The troubling verses against the eternal security of salvation!?
There are several scriptures in the Bible that seem to undermine the promises in Ephesians, John and Hebrews regarding our secure salvation. One of them can be found in the book of Galatians where Paul tells them that they had fallen from grace. Another can be found in Hebrews where it speaks about those who were once enlightened who can’t be renewed to repentance. There’s also John 15 in which Jesus tells us that those who don’t abide in Him are thrown away as dead branches. I find that the most frighting statement of all is found in Matthew 12. The unpardonable sin! We’re going to go through all these passages and conduct the proper hermeneutics in order to find out in what context were these passages written and how it pertains to the security of our salvation.
1It is for freedom that Christ has set us free. Stand firm, then, and do not let yourselves be burdened again by a yoke of slavery 2Mark my words! I, Paul, tell you that if you let yourselves be circumcised, Christ will be of no value to you at all. 3Again I declare to every man who lets himself be circumcised that he is obligated to obey the whole law. 4You who are trying to be justified by law have been alienated from Christ; you have fallen away from grace. 5But by faith we eagerly await through the Spirit the righteousness for which we hope.”
Paul is writing to the people in the Galatian church who had made a profession of faith in Christ Jesus as Lord and Savior. If this were not so they would not have been part of the church in Galatia. Many of these people had a jewish background and had a legalistic view of pleasing God by their self effort and merit. These people who had first responded positively to the gospel of justification by faith alone in Christ alone had a real problem setting aside their legalistic background. They were known as the Judaizers. They claimed that faith in Jesus Christ was important yet not sufficient for complete salvation. They also taught that what Moses began in the old covenant and Christ added in the new covenant had to be finished and perfected by one’s own efforts (having circumcision at the center as a symbol of spiritual merit). Paul responded to this heresy by pointing out 4 of it’s tragic consequences. In Galatians 5 Paul declares that regardless of someone’s association with the church, if he by either life or words rejected the sufficiency of faith in Christ, he forfeits Christ work on his behalf, places himself under obligation to keep the whole Mosaic Law, falls from God’s grace, and excludes himself from God’s righteousness. The Judaizers seemed to acknowledge the concept of salvation by grace through faith, but then fell away from it by emphasizing the Mosaic law as a means to salvation. That’s what it means to have fallen from grace. To attempt to be justified by law is to reject the concept grace. In Galatians 5:4, Paul was not referring to the security of the believer but to the contrasting way of grace and law, faith and works, as means of salvation. He was NOT teaching that a person who has once been justified (saved) can lose his righteous standing before God and become lost again by being legalistic. The Bible teaches and knows nothing about becoming unjustified! Applied to one who is really an unbeliever, the principle of falling from grace speaks of being exposed to the gracious truth of the gospel and then turning one’s back on Christ. Such a person is an apostate!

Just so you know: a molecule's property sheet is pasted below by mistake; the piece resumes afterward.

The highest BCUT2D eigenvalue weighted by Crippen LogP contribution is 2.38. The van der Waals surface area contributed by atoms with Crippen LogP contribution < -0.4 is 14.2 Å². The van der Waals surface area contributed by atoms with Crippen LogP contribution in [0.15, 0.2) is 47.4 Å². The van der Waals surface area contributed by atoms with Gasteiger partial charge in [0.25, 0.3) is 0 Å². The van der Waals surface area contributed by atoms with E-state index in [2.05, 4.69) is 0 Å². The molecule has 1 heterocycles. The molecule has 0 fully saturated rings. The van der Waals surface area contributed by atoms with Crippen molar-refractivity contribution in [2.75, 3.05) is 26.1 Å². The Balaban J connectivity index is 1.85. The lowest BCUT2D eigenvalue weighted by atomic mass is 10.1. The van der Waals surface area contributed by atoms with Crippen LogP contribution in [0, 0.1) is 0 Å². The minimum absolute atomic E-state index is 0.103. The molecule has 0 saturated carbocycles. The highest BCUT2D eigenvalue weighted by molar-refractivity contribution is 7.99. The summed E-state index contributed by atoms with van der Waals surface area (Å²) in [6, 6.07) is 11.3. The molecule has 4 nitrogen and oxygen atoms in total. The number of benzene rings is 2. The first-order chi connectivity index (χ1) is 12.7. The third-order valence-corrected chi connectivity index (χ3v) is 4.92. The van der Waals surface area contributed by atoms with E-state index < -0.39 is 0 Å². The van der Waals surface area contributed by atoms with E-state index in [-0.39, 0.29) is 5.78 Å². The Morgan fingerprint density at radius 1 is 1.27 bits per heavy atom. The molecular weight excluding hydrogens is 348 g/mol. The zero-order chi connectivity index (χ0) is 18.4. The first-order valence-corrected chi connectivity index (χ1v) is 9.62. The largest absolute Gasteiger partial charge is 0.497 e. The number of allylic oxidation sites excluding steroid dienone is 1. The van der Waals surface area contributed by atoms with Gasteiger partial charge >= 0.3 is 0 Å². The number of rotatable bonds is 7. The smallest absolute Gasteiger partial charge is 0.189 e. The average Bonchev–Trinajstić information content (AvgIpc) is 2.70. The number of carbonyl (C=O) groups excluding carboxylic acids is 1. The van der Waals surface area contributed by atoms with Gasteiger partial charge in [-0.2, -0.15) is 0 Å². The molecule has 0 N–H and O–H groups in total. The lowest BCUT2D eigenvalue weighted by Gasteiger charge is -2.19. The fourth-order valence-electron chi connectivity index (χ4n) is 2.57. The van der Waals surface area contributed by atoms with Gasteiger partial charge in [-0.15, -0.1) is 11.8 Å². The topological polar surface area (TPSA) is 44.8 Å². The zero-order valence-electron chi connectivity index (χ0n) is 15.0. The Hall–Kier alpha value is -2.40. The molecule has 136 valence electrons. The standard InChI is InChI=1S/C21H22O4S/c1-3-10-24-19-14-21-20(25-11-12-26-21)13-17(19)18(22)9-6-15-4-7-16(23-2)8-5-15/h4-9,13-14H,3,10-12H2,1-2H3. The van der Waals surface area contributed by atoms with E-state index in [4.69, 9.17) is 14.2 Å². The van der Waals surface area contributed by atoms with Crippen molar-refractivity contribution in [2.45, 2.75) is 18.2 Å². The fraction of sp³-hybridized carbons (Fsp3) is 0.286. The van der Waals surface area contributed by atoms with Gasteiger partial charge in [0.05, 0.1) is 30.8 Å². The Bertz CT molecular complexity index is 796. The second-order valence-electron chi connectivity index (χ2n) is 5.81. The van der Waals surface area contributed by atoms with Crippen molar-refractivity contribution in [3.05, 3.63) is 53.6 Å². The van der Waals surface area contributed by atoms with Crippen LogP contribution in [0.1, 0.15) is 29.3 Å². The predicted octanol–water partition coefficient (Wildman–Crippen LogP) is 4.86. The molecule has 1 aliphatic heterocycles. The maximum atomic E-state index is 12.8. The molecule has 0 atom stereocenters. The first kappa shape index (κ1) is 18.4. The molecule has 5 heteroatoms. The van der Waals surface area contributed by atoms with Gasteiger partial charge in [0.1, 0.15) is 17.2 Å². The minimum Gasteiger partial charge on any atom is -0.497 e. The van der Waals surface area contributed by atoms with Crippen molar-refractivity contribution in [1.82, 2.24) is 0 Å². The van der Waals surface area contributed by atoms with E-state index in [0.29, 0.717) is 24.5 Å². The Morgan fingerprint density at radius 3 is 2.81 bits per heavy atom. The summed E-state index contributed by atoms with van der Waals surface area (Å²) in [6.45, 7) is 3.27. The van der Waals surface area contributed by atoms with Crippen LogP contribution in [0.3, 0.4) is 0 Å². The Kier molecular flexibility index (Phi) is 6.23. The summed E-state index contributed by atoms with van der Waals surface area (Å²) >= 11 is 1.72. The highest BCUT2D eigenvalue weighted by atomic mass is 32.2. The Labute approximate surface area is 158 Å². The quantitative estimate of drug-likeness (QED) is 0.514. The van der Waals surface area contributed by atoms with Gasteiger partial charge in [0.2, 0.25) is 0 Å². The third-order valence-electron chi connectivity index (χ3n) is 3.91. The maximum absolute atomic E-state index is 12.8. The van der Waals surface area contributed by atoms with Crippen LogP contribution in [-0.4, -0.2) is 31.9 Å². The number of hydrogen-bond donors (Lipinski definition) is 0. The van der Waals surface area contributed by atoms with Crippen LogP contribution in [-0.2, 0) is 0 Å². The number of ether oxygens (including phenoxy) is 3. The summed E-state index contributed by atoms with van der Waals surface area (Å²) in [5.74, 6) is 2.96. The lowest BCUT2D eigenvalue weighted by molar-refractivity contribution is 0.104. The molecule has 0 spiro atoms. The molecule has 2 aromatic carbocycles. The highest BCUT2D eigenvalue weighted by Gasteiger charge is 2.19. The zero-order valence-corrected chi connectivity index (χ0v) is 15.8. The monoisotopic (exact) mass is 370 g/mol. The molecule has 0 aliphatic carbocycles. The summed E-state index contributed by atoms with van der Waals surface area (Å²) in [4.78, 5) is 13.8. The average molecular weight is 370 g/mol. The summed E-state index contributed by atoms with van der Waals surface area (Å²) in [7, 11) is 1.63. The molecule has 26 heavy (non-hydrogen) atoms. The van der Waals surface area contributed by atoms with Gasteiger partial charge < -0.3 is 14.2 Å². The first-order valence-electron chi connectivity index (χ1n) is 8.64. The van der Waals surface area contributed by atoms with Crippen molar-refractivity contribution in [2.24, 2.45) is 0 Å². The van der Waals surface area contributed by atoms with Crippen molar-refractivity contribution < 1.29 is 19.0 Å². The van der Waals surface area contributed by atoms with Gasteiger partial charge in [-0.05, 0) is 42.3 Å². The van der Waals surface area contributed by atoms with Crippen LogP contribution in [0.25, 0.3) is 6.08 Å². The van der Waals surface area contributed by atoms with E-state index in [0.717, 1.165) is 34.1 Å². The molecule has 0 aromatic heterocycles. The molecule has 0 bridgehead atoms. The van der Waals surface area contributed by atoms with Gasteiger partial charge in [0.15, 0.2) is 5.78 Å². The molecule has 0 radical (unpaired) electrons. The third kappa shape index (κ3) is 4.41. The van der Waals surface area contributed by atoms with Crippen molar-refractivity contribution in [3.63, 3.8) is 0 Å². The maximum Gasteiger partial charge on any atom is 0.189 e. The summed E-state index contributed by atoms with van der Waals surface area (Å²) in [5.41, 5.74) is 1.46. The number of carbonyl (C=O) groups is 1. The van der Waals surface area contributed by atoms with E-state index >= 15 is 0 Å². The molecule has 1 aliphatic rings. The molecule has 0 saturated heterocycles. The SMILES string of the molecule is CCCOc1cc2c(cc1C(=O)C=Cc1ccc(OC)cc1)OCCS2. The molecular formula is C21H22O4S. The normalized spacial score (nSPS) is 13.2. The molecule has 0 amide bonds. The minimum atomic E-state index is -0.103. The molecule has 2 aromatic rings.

During the early church’s time, many unbeliever’s (both Jews and Gentiles) – not only heard the gospel but also witnessed the miraculous confirming sings performed by the apostles. They often could not help becoming attracted to Christ and making some profession of faith in Him. Many of these people became involved in the local church and vicariously experienced the blessings of Christian love and fellowship. They were exposed firsthand to every truth and blessing of the gospel of grace, but then turned away. According to the passage we will soon examine, they had “been enlightened”, had “tasted of the heavenly gift,” and had even “been made partakers of the Holy Spirit” by witnessing his divine ministry in the lives of believers (Heb 6:4). The problem is that they refused to trust in Christ alone, so they fell away, losing all prospect of repentance and therefore salvation, since “there is salvation in no one else; for there is no other name under heaven…by which we must be saved” (Acts 4:12). They came to the very doorway of grace and then fell away, back into their works oriented religion.